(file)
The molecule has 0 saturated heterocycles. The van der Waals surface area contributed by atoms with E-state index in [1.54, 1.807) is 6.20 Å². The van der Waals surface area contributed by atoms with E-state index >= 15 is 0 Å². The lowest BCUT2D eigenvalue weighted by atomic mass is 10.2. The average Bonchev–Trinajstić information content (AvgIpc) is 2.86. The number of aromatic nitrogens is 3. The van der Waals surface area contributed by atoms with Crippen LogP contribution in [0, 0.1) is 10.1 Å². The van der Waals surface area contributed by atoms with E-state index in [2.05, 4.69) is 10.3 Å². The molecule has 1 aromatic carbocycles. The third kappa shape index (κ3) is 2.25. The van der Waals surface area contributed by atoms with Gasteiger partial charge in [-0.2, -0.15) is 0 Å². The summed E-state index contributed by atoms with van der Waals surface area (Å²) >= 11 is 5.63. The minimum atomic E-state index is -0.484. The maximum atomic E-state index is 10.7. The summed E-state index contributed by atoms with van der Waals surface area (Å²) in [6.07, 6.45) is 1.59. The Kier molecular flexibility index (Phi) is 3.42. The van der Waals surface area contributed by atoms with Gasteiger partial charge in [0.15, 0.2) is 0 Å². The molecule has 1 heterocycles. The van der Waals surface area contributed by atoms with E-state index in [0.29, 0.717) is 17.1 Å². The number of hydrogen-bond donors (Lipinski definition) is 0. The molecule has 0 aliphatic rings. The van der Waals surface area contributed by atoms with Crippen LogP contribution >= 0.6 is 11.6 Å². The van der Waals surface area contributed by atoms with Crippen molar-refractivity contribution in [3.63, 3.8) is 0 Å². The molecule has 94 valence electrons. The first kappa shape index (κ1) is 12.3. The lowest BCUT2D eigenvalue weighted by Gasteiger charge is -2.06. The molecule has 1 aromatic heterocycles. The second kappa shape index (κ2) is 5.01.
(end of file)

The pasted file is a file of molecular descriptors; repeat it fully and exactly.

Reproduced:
The molecule has 0 saturated heterocycles. The van der Waals surface area contributed by atoms with E-state index in [1.54, 1.807) is 6.20 Å². The van der Waals surface area contributed by atoms with E-state index >= 15 is 0 Å². The lowest BCUT2D eigenvalue weighted by atomic mass is 10.2. The average Bonchev–Trinajstić information content (AvgIpc) is 2.86. The number of aromatic nitrogens is 3. The van der Waals surface area contributed by atoms with Crippen LogP contribution in [0, 0.1) is 10.1 Å². The van der Waals surface area contributed by atoms with E-state index in [2.05, 4.69) is 10.3 Å². The molecule has 1 aromatic carbocycles. The third kappa shape index (κ3) is 2.25. The van der Waals surface area contributed by atoms with Gasteiger partial charge in [-0.2, -0.15) is 0 Å². The summed E-state index contributed by atoms with van der Waals surface area (Å²) >= 11 is 5.63. The minimum atomic E-state index is -0.484. The maximum atomic E-state index is 10.7. The summed E-state index contributed by atoms with van der Waals surface area (Å²) in [6.07, 6.45) is 1.59. The Kier molecular flexibility index (Phi) is 3.42. The van der Waals surface area contributed by atoms with Gasteiger partial charge in [0.15, 0.2) is 0 Å². The molecule has 1 heterocycles. The van der Waals surface area contributed by atoms with E-state index in [0.29, 0.717) is 17.1 Å². The number of hydrogen-bond donors (Lipinski definition) is 0. The molecule has 0 aliphatic rings. The van der Waals surface area contributed by atoms with Crippen LogP contribution >= 0.6 is 11.6 Å². The van der Waals surface area contributed by atoms with Crippen molar-refractivity contribution in [3.63, 3.8) is 0 Å². The molecule has 94 valence electrons. The first kappa shape index (κ1) is 12.3. The lowest BCUT2D eigenvalue weighted by Gasteiger charge is -2.06. The molecule has 1 aromatic heterocycles. The second kappa shape index (κ2) is 5.01.